Whichever technology is chosen, security integrators should plan for the supervision of network-attached security cameras and other devices, either by providing a separate monitoring system or piggy-backing onto an existing SNMP application.

Fact: Specialized PCs Are Needed to Monitor Network Security Video Streams

All PCs are not the same. Different computers from different vendors use different chip sets, and the processing power of PCs continues to ramp up dramatically, particularly with the release of the new dual core (dual processing chips) devices. Types and capabilities of graphics accelerator cards and RAM memory can also affect the ability of a particular PC to effectively display multiple video streams simultaneously.

When planning on how a client will view networked security video it’s very important to either provide a video-capable PC or to carefully investigate the capabilities of the PC that will be used for viewing purposes. Some computers can easily present one or two simultaneous video feeds without introducing substantial lag time or latency, where the time duration required for the PC to process and display the video on the screen is excessive. However, it has been demonstrated that a low-end PC may provide up to 10 seconds or more of latency if five or six simultaneous video streams are being processed. If a PC takes a long time to process video, it’s also likely that there will be increased instances of video freeze or software lockup, requiring a software or device reset.

There are two answers to this issue. The first is to provide a properly configured PC supplied by the primary manufacturer of the video system being installed. Many major security vendors now resell specific PCs from major vendors, such as Dell, that function well with their specific video viewing software programs.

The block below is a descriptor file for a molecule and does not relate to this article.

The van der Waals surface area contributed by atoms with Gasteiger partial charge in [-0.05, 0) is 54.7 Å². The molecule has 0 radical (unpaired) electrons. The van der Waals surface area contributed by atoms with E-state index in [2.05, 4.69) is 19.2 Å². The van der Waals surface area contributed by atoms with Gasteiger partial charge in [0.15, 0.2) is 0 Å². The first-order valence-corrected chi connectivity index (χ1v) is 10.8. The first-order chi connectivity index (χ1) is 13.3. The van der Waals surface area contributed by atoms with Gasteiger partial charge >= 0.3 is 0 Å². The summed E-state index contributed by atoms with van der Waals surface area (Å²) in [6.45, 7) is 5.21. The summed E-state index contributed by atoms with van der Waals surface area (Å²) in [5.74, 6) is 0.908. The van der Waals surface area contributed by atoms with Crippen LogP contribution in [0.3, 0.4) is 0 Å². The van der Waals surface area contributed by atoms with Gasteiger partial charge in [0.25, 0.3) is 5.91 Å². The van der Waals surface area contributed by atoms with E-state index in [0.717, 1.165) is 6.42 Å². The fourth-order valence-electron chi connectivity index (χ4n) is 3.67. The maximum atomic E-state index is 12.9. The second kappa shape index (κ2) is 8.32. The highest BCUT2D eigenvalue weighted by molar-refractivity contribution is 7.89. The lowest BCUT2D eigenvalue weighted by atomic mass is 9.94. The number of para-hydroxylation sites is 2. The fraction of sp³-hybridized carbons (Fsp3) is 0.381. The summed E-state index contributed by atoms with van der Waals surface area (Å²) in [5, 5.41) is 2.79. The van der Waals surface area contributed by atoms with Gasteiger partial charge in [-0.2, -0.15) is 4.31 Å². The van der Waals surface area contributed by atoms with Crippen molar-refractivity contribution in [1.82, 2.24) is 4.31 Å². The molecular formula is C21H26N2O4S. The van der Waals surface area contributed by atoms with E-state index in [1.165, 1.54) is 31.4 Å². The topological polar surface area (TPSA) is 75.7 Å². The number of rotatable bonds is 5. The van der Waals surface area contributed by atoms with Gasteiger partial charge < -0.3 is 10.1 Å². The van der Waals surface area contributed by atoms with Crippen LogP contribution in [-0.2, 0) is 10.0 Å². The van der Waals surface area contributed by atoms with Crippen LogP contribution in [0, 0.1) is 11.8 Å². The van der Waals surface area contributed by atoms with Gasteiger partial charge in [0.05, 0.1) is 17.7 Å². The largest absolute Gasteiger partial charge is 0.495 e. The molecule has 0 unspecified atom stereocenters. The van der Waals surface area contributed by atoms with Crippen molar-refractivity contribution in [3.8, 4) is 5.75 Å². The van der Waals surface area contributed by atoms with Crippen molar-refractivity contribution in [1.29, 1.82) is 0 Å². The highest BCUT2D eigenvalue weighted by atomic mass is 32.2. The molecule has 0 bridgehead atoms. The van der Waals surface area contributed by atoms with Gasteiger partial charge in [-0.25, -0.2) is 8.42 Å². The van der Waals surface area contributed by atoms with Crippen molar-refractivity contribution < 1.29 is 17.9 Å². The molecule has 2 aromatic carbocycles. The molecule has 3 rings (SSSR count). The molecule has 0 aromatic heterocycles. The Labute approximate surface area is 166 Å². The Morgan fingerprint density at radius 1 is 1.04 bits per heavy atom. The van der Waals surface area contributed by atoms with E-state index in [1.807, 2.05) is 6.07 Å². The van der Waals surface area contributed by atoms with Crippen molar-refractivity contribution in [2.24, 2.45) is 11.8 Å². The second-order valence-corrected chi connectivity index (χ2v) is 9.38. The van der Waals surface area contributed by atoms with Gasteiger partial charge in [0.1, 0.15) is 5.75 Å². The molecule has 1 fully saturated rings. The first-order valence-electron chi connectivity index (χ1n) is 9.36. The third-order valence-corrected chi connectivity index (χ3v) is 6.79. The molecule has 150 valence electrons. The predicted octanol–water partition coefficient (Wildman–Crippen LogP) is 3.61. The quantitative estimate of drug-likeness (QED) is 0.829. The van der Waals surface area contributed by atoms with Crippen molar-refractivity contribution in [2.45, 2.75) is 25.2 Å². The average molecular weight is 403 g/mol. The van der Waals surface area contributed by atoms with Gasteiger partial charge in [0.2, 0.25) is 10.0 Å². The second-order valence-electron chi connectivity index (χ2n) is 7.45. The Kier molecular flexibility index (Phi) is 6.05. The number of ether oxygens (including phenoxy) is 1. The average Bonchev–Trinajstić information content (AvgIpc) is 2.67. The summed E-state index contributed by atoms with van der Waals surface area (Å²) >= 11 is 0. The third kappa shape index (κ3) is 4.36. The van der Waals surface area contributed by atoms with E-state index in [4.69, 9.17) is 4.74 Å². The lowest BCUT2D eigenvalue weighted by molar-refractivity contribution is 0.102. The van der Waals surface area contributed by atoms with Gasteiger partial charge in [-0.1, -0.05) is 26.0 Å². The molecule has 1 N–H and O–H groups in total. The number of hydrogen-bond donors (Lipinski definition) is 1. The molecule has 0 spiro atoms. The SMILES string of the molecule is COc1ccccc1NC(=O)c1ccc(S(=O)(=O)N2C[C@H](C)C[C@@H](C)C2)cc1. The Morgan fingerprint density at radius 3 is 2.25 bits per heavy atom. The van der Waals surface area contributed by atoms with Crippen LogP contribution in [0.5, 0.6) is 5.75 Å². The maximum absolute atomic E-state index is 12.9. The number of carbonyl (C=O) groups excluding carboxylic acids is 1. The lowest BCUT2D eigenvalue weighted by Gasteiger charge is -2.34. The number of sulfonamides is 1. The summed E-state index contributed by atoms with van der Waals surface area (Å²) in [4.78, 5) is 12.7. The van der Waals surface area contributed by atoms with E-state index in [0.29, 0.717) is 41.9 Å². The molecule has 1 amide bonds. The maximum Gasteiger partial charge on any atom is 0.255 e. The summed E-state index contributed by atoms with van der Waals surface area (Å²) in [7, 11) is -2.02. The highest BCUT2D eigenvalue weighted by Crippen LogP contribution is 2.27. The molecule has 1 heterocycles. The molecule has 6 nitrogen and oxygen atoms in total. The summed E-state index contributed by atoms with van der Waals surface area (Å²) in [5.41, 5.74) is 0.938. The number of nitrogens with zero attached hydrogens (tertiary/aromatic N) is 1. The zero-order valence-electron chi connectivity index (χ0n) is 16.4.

The second option is to have the client either configure an existing computer or provide a new one that is maximized for video and graphics processing. As to the proper PC configuration, most vendors provide information in their product materials specifying the minimum requirements for a viewing PC.

Another approach is to instruct the client to provide a viewing PC with gamer capabilities, such as those used by the players of online video games. Such computers will usually provide reasonable quality video processing.

Fiction: Local IP Addresses on a Typical Enterprise Network Are all DHCP

Most network administrators set up their networks with the majority of the devices receiving their local IP address through Dynamic Host Control Protocol, or DHCP. When a client device such as a PC is configured for DHCP, it will ask the network for a usable address when it’s initially powered up, and the network’s DHCP server will provide an address to use.